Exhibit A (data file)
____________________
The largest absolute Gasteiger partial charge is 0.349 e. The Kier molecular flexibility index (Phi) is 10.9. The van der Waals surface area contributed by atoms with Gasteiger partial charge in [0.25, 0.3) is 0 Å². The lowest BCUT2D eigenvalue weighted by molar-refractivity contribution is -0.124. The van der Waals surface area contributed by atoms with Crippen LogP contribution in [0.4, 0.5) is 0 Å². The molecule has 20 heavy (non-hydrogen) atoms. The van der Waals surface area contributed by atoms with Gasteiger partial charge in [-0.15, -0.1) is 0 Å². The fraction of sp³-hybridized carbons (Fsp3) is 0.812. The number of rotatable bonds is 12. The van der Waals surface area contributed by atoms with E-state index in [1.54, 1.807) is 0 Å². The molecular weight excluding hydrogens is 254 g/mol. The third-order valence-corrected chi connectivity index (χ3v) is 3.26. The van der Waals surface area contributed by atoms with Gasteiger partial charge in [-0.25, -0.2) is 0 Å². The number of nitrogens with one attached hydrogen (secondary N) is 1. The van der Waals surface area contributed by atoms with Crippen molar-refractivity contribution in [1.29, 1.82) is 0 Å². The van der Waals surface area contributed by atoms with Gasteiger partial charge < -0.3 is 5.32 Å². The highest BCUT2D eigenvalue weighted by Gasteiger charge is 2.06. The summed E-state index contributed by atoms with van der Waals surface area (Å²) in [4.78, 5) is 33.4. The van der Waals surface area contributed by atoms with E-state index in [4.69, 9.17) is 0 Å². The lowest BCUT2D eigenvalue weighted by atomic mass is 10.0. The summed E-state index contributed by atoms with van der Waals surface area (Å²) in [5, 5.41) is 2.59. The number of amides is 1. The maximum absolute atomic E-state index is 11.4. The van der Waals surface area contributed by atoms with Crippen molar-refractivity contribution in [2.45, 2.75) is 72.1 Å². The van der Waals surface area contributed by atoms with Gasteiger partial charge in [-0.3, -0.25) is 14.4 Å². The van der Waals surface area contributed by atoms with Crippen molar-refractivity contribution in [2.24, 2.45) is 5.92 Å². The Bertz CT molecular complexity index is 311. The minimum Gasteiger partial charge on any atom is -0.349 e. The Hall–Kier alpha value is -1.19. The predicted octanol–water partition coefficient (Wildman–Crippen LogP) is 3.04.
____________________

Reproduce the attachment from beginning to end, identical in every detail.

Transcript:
The largest absolute Gasteiger partial charge is 0.349 e. The Kier molecular flexibility index (Phi) is 10.9. The van der Waals surface area contributed by atoms with Gasteiger partial charge in [0.25, 0.3) is 0 Å². The lowest BCUT2D eigenvalue weighted by molar-refractivity contribution is -0.124. The van der Waals surface area contributed by atoms with Crippen LogP contribution in [0.4, 0.5) is 0 Å². The molecule has 20 heavy (non-hydrogen) atoms. The van der Waals surface area contributed by atoms with Gasteiger partial charge in [-0.15, -0.1) is 0 Å². The fraction of sp³-hybridized carbons (Fsp3) is 0.812. The number of rotatable bonds is 12. The van der Waals surface area contributed by atoms with E-state index in [1.54, 1.807) is 0 Å². The molecular weight excluding hydrogens is 254 g/mol. The third-order valence-corrected chi connectivity index (χ3v) is 3.26. The van der Waals surface area contributed by atoms with Gasteiger partial charge in [-0.25, -0.2) is 0 Å². The number of nitrogens with one attached hydrogen (secondary N) is 1. The van der Waals surface area contributed by atoms with Crippen molar-refractivity contribution in [1.29, 1.82) is 0 Å². The van der Waals surface area contributed by atoms with Gasteiger partial charge < -0.3 is 5.32 Å². The highest BCUT2D eigenvalue weighted by Gasteiger charge is 2.06. The summed E-state index contributed by atoms with van der Waals surface area (Å²) in [4.78, 5) is 33.4. The van der Waals surface area contributed by atoms with E-state index in [4.69, 9.17) is 0 Å². The lowest BCUT2D eigenvalue weighted by atomic mass is 10.0. The summed E-state index contributed by atoms with van der Waals surface area (Å²) in [5, 5.41) is 2.59. The number of amides is 1. The maximum absolute atomic E-state index is 11.4. The van der Waals surface area contributed by atoms with Crippen molar-refractivity contribution in [2.45, 2.75) is 72.1 Å². The van der Waals surface area contributed by atoms with Gasteiger partial charge in [-0.3, -0.25) is 14.4 Å². The van der Waals surface area contributed by atoms with Crippen molar-refractivity contribution in [2.24, 2.45) is 5.92 Å². The Bertz CT molecular complexity index is 311. The minimum Gasteiger partial charge on any atom is -0.349 e. The Hall–Kier alpha value is -1.19. The predicted octanol–water partition coefficient (Wildman–Crippen LogP) is 3.04.